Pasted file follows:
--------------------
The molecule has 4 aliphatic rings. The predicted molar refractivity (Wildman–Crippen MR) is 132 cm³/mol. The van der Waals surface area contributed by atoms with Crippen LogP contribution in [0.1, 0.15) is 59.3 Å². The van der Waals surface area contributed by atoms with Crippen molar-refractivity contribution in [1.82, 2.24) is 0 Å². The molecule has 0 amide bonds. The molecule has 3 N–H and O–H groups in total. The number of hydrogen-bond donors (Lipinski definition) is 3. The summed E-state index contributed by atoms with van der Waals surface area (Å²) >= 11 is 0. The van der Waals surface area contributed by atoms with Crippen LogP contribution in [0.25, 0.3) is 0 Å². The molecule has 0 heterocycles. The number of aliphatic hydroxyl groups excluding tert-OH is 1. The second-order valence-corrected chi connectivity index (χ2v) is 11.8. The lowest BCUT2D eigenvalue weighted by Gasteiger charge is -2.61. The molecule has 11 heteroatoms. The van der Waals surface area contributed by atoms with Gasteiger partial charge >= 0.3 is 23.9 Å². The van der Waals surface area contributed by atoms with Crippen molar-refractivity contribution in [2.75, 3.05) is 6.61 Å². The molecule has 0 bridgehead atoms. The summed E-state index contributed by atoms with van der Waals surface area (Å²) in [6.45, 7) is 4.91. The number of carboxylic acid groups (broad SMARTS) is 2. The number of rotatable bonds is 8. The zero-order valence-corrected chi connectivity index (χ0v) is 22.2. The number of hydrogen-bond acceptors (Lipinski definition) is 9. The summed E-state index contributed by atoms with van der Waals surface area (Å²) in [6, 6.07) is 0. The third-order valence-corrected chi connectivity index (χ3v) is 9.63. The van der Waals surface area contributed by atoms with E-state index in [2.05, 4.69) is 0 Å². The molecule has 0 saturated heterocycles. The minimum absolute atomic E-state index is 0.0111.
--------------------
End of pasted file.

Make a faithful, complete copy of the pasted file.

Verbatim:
The molecule has 4 aliphatic rings. The predicted molar refractivity (Wildman–Crippen MR) is 132 cm³/mol. The van der Waals surface area contributed by atoms with Crippen LogP contribution in [0.1, 0.15) is 59.3 Å². The van der Waals surface area contributed by atoms with Crippen molar-refractivity contribution in [1.82, 2.24) is 0 Å². The molecule has 0 amide bonds. The molecule has 3 N–H and O–H groups in total. The number of hydrogen-bond donors (Lipinski definition) is 3. The summed E-state index contributed by atoms with van der Waals surface area (Å²) >= 11 is 0. The van der Waals surface area contributed by atoms with Crippen LogP contribution in [0.25, 0.3) is 0 Å². The molecule has 0 heterocycles. The number of aliphatic hydroxyl groups excluding tert-OH is 1. The second-order valence-corrected chi connectivity index (χ2v) is 11.8. The lowest BCUT2D eigenvalue weighted by Gasteiger charge is -2.61. The molecule has 11 heteroatoms. The van der Waals surface area contributed by atoms with Gasteiger partial charge >= 0.3 is 23.9 Å². The van der Waals surface area contributed by atoms with Crippen molar-refractivity contribution in [2.75, 3.05) is 6.61 Å². The molecule has 0 bridgehead atoms. The summed E-state index contributed by atoms with van der Waals surface area (Å²) in [6.45, 7) is 4.91. The number of carboxylic acid groups (broad SMARTS) is 2. The number of rotatable bonds is 8. The zero-order valence-corrected chi connectivity index (χ0v) is 22.2. The number of hydrogen-bond acceptors (Lipinski definition) is 9. The summed E-state index contributed by atoms with van der Waals surface area (Å²) in [6, 6.07) is 0. The third-order valence-corrected chi connectivity index (χ3v) is 9.63. The van der Waals surface area contributed by atoms with E-state index in [2.05, 4.69) is 0 Å². The molecule has 0 saturated heterocycles. The minimum absolute atomic E-state index is 0.0111.